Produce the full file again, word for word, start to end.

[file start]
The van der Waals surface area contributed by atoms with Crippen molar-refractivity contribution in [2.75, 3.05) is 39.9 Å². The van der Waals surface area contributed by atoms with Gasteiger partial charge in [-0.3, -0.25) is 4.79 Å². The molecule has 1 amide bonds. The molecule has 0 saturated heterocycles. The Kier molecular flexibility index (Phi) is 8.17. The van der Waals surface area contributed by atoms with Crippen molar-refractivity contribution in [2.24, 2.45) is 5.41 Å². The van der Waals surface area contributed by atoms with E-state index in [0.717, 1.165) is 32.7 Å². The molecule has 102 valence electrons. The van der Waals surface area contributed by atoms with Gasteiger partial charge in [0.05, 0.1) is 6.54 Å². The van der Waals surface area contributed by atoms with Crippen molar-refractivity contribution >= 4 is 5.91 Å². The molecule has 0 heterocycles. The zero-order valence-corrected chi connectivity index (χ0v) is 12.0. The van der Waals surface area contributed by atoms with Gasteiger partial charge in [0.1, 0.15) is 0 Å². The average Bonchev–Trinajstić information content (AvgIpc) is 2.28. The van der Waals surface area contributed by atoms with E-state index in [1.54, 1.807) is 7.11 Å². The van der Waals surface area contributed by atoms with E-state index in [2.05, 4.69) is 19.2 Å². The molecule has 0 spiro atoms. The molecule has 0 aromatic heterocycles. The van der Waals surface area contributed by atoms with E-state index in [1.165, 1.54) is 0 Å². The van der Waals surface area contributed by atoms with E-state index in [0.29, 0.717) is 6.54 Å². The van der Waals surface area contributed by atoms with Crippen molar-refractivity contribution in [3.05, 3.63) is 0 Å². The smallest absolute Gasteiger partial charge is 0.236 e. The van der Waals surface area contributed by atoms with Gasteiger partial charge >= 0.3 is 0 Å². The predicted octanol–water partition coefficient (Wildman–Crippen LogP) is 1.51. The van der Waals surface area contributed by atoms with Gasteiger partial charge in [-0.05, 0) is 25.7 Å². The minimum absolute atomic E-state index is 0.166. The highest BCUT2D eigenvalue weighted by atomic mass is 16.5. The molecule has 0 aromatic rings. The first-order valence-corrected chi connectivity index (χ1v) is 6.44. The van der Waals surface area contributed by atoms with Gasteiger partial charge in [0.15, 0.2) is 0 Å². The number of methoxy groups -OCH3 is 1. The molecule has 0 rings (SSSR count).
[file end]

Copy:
The van der Waals surface area contributed by atoms with Crippen molar-refractivity contribution in [2.75, 3.05) is 39.9 Å². The van der Waals surface area contributed by atoms with Gasteiger partial charge in [-0.3, -0.25) is 4.79 Å². The molecule has 1 amide bonds. The molecule has 0 saturated heterocycles. The Kier molecular flexibility index (Phi) is 8.17. The van der Waals surface area contributed by atoms with Crippen molar-refractivity contribution in [2.24, 2.45) is 5.41 Å². The van der Waals surface area contributed by atoms with E-state index in [0.717, 1.165) is 32.7 Å². The molecule has 102 valence electrons. The van der Waals surface area contributed by atoms with Gasteiger partial charge in [0.05, 0.1) is 6.54 Å². The van der Waals surface area contributed by atoms with Crippen molar-refractivity contribution >= 4 is 5.91 Å². The molecule has 0 heterocycles. The zero-order valence-corrected chi connectivity index (χ0v) is 12.0. The van der Waals surface area contributed by atoms with Gasteiger partial charge in [0.1, 0.15) is 0 Å². The average Bonchev–Trinajstić information content (AvgIpc) is 2.28. The van der Waals surface area contributed by atoms with E-state index in [1.54, 1.807) is 7.11 Å². The van der Waals surface area contributed by atoms with E-state index in [2.05, 4.69) is 19.2 Å². The molecule has 0 spiro atoms. The molecule has 0 aromatic heterocycles. The van der Waals surface area contributed by atoms with E-state index in [1.165, 1.54) is 0 Å². The van der Waals surface area contributed by atoms with E-state index in [0.29, 0.717) is 6.54 Å². The van der Waals surface area contributed by atoms with Crippen molar-refractivity contribution in [3.05, 3.63) is 0 Å². The smallest absolute Gasteiger partial charge is 0.236 e. The van der Waals surface area contributed by atoms with Gasteiger partial charge >= 0.3 is 0 Å². The predicted octanol–water partition coefficient (Wildman–Crippen LogP) is 1.51. The van der Waals surface area contributed by atoms with Gasteiger partial charge in [-0.05, 0) is 25.7 Å². The minimum absolute atomic E-state index is 0.166. The highest BCUT2D eigenvalue weighted by atomic mass is 16.5. The molecule has 0 aromatic rings. The first-order valence-corrected chi connectivity index (χ1v) is 6.44. The van der Waals surface area contributed by atoms with Gasteiger partial charge in [0.15, 0.2) is 0 Å². The number of methoxy groups -OCH3 is 1. The molecule has 0 rings (SSSR count).